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Sep 21, 2015 7:03 AM CST
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South Carolina
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There is 2 plants in this pot. I was told I could put all the plants I was given in one pot but I didn't want to do that, so I tried grouping them my self. These to were cut from her plants, I dipped them in root hormone and put them in dirt. I don't now if they can stay in the same pot till spring or not.

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I was told the one above was any Angle Wing.

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This was said to be a Lipstick Plant.
I have 6 more pot of plants I would like to ask about. I was thinking I would do one pot a day if its ok? Any info on care of my plants would be greatly appreciated. The lady took the time to give them to me and I really want to do my best to keep them alive.
Thank you for your time
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Sep 21, 2015 9:31 AM CST
Name: Lin Vosbury
Sebastian, Florida (Zone 10a)

Region: Ukraine Region: United States of America Bird Bath, Fountain and Waterfall Region: Florida Charter ATP Member I was one of the first 300 contributors to the plant database!
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The plant on left in your first photo and the leaf in your second photo looks to be a cane type Begonia: http://garden.org/plants/searc...

My eyes aren't the best but the other plant doesn't look like Lipstick Plant (Aeschynanthus) but rather a Hoya, possibly
Wax Plant (Hoya carnosa) or Wax Plant (Hoya pubicalyx)

If the second plant is actually a Hoya, in my opinion they should not be planted together as the two require entirely different growing conditions. While the Begonia likes consistently moist soil, the Hoya is more succulent and stores water in those thick leaves, requiring much less water.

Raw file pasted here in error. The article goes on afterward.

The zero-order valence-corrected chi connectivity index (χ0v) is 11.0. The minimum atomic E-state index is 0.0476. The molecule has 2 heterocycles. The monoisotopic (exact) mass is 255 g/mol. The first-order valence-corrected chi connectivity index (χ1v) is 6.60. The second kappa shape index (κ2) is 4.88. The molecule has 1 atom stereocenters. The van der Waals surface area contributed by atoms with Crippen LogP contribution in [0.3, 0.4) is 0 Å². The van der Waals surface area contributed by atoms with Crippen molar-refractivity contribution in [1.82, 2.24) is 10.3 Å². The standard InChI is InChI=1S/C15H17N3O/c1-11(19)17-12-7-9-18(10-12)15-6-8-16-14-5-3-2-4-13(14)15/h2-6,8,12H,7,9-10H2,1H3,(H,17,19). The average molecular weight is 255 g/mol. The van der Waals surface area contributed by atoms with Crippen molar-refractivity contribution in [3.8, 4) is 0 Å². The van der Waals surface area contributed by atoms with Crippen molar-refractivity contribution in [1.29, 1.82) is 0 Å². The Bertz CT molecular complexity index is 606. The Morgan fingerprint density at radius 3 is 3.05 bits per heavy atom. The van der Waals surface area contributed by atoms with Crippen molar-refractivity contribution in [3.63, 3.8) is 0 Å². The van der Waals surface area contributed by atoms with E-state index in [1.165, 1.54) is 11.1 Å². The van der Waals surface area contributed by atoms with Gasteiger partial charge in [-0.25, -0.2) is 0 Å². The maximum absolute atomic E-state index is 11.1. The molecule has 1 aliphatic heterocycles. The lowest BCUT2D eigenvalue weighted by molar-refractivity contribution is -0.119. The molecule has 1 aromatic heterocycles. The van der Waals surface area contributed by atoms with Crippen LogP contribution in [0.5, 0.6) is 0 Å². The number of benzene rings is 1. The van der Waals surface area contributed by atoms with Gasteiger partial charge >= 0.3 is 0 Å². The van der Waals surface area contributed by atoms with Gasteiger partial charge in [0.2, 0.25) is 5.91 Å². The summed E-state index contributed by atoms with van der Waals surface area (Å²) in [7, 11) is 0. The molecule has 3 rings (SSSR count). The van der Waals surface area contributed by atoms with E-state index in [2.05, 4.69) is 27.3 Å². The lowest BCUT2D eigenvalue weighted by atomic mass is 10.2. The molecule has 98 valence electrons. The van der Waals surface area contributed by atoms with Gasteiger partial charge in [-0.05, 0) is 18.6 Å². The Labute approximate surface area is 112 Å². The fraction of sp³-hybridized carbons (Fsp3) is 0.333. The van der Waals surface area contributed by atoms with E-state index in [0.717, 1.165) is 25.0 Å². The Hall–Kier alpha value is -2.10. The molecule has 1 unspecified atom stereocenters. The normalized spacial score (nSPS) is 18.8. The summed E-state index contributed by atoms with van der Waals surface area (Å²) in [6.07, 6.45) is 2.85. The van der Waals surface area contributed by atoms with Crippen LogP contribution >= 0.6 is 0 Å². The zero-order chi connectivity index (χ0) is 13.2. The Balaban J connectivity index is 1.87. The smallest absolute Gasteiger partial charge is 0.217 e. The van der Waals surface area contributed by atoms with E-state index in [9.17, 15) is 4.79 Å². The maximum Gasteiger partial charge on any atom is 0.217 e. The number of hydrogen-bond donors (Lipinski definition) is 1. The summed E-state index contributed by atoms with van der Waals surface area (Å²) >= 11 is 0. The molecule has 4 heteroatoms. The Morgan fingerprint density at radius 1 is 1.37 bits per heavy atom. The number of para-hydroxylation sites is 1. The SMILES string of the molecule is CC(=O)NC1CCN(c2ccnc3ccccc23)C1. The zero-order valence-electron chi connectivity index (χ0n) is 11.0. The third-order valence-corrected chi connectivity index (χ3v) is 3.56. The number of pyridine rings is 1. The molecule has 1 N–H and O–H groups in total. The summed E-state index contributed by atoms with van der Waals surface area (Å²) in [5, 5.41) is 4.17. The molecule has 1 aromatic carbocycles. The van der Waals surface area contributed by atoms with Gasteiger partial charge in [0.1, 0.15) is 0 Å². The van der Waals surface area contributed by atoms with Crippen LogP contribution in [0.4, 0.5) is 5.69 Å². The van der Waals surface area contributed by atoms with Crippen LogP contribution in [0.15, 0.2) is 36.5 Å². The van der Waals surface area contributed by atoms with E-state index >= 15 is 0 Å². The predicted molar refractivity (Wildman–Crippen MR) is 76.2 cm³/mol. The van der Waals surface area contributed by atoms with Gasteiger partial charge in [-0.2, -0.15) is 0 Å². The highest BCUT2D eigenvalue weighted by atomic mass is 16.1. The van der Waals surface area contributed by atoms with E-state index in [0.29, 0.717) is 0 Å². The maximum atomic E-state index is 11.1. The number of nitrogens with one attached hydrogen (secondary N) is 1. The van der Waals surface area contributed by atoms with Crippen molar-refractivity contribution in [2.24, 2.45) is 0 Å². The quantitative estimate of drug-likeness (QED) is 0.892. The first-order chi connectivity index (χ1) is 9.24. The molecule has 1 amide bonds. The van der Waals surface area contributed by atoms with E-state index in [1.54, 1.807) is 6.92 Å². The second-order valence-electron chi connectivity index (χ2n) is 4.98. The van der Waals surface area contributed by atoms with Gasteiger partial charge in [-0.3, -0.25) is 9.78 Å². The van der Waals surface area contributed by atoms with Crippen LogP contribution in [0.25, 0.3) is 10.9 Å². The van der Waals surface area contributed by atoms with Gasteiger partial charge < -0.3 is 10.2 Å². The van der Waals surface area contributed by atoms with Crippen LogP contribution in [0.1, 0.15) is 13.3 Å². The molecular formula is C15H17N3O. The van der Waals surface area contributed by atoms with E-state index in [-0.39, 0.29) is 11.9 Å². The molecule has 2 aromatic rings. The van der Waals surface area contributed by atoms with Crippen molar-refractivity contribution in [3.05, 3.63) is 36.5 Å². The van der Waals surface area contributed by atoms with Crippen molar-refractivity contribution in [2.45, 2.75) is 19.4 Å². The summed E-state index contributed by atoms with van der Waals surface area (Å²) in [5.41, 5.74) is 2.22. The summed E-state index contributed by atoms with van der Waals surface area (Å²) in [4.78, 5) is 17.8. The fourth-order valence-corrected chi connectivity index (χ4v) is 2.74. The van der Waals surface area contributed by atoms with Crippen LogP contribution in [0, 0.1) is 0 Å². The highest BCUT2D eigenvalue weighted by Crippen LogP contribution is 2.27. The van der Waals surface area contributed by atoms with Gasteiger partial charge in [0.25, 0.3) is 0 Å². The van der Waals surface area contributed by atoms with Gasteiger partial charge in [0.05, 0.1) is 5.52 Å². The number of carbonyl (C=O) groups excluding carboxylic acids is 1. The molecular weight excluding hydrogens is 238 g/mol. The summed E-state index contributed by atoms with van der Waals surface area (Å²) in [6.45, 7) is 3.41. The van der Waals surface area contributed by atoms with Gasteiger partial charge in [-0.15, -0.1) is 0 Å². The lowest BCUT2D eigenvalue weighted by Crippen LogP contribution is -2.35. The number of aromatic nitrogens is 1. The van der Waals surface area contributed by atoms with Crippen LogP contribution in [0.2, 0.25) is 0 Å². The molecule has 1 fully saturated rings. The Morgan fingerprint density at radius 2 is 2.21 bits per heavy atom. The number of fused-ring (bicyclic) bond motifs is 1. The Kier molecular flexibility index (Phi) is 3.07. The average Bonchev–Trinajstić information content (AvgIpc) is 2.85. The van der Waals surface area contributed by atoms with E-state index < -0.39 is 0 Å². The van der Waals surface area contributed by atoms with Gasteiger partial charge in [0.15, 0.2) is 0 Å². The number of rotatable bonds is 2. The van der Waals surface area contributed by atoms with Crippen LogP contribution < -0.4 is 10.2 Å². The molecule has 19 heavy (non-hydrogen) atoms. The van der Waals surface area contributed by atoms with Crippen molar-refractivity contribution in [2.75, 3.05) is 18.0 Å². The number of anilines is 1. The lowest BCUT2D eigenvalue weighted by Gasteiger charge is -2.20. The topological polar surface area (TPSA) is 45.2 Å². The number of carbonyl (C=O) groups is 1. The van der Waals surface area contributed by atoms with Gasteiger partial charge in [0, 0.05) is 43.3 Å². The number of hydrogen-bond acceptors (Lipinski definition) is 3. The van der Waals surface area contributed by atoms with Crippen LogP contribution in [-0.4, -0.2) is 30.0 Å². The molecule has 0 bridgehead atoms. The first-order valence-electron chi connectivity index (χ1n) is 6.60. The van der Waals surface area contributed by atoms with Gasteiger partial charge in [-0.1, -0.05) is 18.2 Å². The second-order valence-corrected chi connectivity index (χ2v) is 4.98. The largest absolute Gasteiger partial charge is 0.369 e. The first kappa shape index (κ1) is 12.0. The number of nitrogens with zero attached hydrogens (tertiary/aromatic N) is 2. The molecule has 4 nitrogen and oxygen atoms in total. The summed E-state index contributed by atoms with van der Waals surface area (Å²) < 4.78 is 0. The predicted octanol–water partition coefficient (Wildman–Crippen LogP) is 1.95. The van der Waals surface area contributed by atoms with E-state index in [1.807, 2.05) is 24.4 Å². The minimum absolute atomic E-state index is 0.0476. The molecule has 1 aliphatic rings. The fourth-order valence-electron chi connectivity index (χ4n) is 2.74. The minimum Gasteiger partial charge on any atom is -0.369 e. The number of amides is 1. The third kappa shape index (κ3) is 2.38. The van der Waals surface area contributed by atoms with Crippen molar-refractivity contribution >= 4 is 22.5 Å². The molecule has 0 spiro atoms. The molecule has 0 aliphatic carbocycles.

Hopefully others will pop in with suggestions before long.
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Sep 22, 2015 1:11 PM CST
Name: Tiffany purpleinopp
Opp, AL @--`--,----- 🌹 (Zone 8b)
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Hi & welcome! Agree with the suggested ID's. I find the cane type Begonias to be very un-thirsty plants during winter, just like Hoyas, both have similar tolerances for light. Unless you would make some attempt to moisten the soil of a Hoya less a Begonia when watering, there's no reason they shouldn't enjoy being companions. More thirsty plants use the moisture quickly, less thirsty plants seem to appreciate the more thirsty plants helping to dry soil quickly. Soon, I will put cuttings of Coleus in many of my potted house plants to save inside for winter. They're like the canary in the coal mine; when Coleus wilts, the pot is definitely dry. To add a bit of perspective on how I like to group plants together, I have a lot pots that are similar to this:
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